Kramer-Golinkoff spoke about the countless tasks she must do every single day to manage her conditions. On a good day, she says, she has 37% lung function, takes many injections, and is frequently admitted to hospital for long inpatient stays for courses of antibiotics. CF is intrinsically entwined through her life in every breath, she describes.

By most standards, Kramer-Golinkoff believes, she’s not an “average patient,” but not every patient wants or needs to play the kind of role she does.

“Patient empowerment is living breathing evolving thing,” she observes. The key is recognizing that the player with the most at-stake with the most responsibility for daily management of health are the patients, the hub of their own health care. They are the generators of data and trackers of trends. “We are the reporters on the front lines” for the rest of the care team, Kramer-Golinkoff asserts.

“IT people call it health tracking. We patients call it survival.”

Health Populi’s Hot Points:   Kramer-Golinkoff detailed her personal health tracking data line items: these everyday details include the color of her sputum, frequency of coughing spasms, the nature of her breath when she reaches the top of a staircase, the quality of her sleep, her blood sugar readings and insulin use. Sometimes she tracks using digital means (like the aforementioned Fitbit), and sometimes, Kramer-Golinkoff admits, she just tracks in her head — a very common approach, according to the Pew Research Project’s survey on health self-tracking.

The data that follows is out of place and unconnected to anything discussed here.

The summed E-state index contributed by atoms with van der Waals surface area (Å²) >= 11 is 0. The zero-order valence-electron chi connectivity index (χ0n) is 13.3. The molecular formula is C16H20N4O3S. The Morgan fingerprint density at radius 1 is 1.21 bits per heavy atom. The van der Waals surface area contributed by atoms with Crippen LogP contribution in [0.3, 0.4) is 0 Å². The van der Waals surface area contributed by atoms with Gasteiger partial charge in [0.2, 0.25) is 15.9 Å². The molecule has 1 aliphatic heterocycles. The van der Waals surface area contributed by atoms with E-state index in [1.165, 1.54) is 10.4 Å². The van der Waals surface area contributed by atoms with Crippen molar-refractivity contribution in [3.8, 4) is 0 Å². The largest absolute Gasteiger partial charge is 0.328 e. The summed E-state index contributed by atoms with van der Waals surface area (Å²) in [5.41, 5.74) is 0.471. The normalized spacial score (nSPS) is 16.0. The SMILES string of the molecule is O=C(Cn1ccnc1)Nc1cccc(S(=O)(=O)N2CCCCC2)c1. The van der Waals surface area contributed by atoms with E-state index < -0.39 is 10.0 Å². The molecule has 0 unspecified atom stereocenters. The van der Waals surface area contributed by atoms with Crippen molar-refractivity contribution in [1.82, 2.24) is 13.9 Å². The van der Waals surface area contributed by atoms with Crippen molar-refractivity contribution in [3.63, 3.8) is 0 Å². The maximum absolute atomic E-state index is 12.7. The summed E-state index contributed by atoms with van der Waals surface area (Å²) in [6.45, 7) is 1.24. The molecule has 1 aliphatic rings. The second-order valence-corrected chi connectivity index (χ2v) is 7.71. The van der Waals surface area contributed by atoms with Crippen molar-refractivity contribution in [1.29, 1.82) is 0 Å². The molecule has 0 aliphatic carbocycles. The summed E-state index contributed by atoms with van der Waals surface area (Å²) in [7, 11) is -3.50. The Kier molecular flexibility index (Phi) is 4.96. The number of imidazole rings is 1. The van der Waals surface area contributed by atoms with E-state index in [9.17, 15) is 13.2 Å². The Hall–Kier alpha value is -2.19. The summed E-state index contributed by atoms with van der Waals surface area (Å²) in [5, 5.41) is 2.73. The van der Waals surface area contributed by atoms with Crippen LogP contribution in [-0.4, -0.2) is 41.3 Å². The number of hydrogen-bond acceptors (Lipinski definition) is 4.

The key point made is that these observations of daily living, from sputum color to breaths-at-the-top-of-the-stairs, aren’t found in a patient’s electronic health record. These observations of daily living (ODLs) are person-generated every day in the course of living at home, at work, at school, on the playground. And these data points can add up to “remarkable insights” about when to sound an alarm, Kramer-Golinkoff advised.

These details are particularly important when the stakes are so high, as in her case with CF compromising lung function which is very sensitive to clinical nuances, Kramer-Golinkoff explained.

The vast majority of health care occurs outside of the hospital walls, not just in personally generated data via Fitbits and recorded in Excel spreadsheets, but in social media conversations on Twitter, Facebook, and in Google Hangouts, and Kramer-Golinkoff knows that “Most will never make their way into the EHR.”

She posed two crucial question concluding her insightful talk: how do we integrate all the health care conversations into a larger, richer constructive dialogue for all stakeholders? And, how do we learn from these conversations to advance medicine to make health care better for everyone? Considering these challenges will take us from “Meaningful Use” as a tick-box on the road of health providers receiving financial incentives for implementing digital health records to driving patient care, shared decision making, empowered people, and the democratization of health that Dr. DeSalvo envisions.

For more on Emily’s Entourage, see this video